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What’s the Difference Between “Transitive” and “Intransitive” Verbs?

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Verbs can be transitive, intransitive, or both. We’ll go over what this means and provide examples.

Identifying transitive and intransitive verbs | Transitive Intransitive
Do you know the difference between these two types of verbs?
Quick Summary on Transitive vs. Intransitive Verbs
  • The difference between transitive and intransitive verbs is that transitive verbs require a direct object to express a complete thought, whereas intransitive verbs do not.
  • A direct object is a noun or pronoun that is acted on by the verb and answers the questions “whom?” or “what?”
  • In the following sentence, conveyed is an example of a transitive verb and a message is the direct object.
    • She conveyed a message.
  • Rise is an example of an intransitive verb.
    • The sun rises every morning and sets every night.
  • Some verbs can be both transitive and intransitive.
    • She opened the door. (Transitive)
      The door opened abruptly. (Intransitive)

Verbs are a complex and vital part of speech. There are several categories of verbs, but we’ll be going over two in particular: transitive and intransitive verbs.

Identifying transitive and intransitive verbs | What are transitive and intransitive verbs?
The verb “open” can be transitive and intransitive.

Verbs and Direct Objects—What You Need To Know

Before diving into the difference between transitive and intransitive verbs, there are two things you need to be familiar with—verbs and direct objects.

Verbs are words that express an action, occurrence, or state of being. In the following examples, the verbs are underlined:

I asked her for a book.
He became furious.
She is excited.

Direct objects are a type of sentence complement. They are nouns or pronouns that receive the action of a verb and answer the questions “whom?” or “what?”. In the following examples, the direct objects are underlined:

Timmy threw the ball over the fence.
Daisy ate the banana.
The brothers hugged their mom tightly.

Now that we’ve reviewed what verbs and direct objects are, let’s get into transitive and intransitive verbs.


Understanding the Difference Between Transitive and Intransitive Verbs

Verbs can be transitive, intransitive, or both.

What Are Transitive Verbs?

Transitive verbs are verbs that require a direct object. Without a direct object, the sentence would leave readers confused and with questions. Consider the following example:

The monkey bit the zookeeper.

In this sentence, the transitive verb “bit,” requires the direct object “zookeeper” to express a complete thought.

The monkey bit.

In this example, without the direct object, the reader is left asking “the monkey bit whom or what?”

Transitive Verbs—Examples

Here are a few more examples of transitive verbs and the direct objects that receive the action:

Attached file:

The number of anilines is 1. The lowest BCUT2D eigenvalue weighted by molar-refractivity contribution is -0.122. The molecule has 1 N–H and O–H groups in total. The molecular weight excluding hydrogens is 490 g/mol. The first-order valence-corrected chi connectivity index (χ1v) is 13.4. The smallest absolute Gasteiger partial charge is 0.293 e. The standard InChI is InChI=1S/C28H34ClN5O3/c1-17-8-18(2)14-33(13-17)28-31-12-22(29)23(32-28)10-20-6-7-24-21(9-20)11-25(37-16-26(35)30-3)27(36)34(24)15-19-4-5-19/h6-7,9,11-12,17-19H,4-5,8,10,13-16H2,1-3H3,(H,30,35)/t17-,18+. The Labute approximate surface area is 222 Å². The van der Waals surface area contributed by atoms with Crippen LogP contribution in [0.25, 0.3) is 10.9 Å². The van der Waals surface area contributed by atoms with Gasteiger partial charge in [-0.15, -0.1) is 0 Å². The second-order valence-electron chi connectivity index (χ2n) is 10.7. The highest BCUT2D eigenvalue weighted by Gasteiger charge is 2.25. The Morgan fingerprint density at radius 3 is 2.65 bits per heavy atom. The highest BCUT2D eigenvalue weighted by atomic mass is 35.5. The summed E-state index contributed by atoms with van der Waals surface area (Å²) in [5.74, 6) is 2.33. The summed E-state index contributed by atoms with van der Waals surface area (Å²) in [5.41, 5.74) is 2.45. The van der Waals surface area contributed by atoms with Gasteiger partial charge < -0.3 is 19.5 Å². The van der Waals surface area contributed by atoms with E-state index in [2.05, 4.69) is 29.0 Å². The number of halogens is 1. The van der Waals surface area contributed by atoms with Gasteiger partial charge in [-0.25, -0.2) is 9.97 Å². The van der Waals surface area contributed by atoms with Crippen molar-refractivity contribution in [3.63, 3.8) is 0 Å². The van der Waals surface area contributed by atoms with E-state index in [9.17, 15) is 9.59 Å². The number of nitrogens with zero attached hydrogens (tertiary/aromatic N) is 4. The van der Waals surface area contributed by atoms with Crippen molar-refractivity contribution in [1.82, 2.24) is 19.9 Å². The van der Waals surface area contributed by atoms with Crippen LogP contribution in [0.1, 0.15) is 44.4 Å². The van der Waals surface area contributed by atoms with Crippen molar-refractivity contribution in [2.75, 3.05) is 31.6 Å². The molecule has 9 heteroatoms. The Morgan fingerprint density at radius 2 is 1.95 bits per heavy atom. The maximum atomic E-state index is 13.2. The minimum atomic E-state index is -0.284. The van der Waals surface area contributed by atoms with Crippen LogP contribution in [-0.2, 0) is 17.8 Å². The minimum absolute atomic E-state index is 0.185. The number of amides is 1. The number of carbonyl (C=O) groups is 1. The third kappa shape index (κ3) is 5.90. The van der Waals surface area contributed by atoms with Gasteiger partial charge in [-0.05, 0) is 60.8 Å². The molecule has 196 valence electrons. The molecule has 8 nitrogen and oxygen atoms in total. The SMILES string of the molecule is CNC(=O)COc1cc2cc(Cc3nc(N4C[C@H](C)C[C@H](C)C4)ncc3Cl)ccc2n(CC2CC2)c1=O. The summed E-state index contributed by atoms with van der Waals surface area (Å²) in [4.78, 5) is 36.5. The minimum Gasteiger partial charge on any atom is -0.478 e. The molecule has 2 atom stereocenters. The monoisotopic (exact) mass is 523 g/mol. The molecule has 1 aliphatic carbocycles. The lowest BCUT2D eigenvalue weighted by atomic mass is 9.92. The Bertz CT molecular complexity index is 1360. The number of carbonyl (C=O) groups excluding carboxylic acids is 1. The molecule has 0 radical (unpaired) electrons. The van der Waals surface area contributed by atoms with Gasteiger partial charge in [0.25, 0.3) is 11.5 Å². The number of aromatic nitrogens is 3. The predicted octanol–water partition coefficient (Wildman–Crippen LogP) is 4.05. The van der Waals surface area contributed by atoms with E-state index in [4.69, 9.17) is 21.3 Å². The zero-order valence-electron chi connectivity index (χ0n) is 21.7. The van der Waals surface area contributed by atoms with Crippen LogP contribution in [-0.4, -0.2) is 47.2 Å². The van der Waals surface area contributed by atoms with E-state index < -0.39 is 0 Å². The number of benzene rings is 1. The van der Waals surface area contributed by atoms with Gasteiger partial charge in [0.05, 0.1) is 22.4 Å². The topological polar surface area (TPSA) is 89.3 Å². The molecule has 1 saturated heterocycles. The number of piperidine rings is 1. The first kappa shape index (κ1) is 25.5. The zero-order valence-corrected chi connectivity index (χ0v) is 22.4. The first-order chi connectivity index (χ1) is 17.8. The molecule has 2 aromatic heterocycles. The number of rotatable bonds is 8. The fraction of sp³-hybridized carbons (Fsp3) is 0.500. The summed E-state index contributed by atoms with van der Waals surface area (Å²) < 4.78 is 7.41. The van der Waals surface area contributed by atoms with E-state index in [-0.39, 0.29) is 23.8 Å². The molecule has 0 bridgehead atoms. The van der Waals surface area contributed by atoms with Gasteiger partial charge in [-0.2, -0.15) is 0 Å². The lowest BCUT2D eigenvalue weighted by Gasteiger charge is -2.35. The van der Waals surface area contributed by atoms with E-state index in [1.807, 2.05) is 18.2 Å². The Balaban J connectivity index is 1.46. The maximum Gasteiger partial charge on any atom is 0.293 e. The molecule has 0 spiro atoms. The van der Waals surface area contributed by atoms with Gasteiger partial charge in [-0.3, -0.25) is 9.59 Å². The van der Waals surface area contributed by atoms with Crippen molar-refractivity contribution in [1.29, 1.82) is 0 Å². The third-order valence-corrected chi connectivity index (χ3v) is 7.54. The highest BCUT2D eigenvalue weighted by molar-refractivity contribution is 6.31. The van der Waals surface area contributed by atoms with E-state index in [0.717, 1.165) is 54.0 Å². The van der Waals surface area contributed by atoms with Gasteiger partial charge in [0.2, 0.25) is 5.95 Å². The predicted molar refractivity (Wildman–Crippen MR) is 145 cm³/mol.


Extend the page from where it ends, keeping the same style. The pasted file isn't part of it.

Maria peeled the potatoes for Thanksgiving dinner.
I wanted to empower the students.
Let’s carry these bags across the bridge.
Our group discussed strategies that can help improve performance.
Luis brought the book I asked for.

What Are Intransitive Verbs?

Intransitive verbs don’t require a direct object to express a complete thought. Take a look at the following example:

The team persevered.

This sentence is complete, even without a direct object after it.

A sentence that contains an intransitive verb with a direct object immediately after it wouldn’t make sense. There must be a preposition or prepositional phrase between the intransitive verb and noun phrase.

Terry voted.

Terry voted in the elections.

Terry voted the elections.

The first example is complete because voted is an intransitive verb. Adding a noun phrase after vote is only possible with the use of the preposition in. The last example, which has a direct object right after the intransitive verb, is grammatically incorrect.

Intransitive Verbs—Examples

Here are some more examples of intransitive verbs:

The crowd applauded.
Lester laughed.
The kids jumped.
It was so cute when the baby sneezed.

Verbs That Are Transitive and Intransitive

There are some words that can only function as a transitive verb (address and borrow) and others that are only intransitive (arrive and die). However, many verbs can function as both transitive and intransitive (sometimes known as ambitransitive).

I read magazines.
(Transitive)
I read. (Intransitive)

It’s worth noting that different forms of a verb and the context of a sentence can change its transitivity. For example, while bit is transitive, bite can be both transitive and intransitive, depending on the sentence.

The bird bit the man who put his finger in the cage.
(Transitive)
Does the bird bite?
(Intransitive)
Will the bird bite me?
(Transitive)

Identifying Transitive and Intransitive Verbs and Using Them Correctly

Identifying a transitive and intransitive verb is easy. All you have to do is ask yourself if there’s a direct object (noun or pronoun that answers “whom?” or “what?”) right after it. If there is, then it’s transitive, and if there isn’t, it’s intransitive.

When it comes to English grammar, things are usually not as clear-cut as transitive and intransitive verbs. That’s why it’s a good idea to have LanguageTool as your writing assistant. This intelligent text editor can check for several types of errors, whether it be spelling, grammar, or semantics, and can support more than 20 languages.


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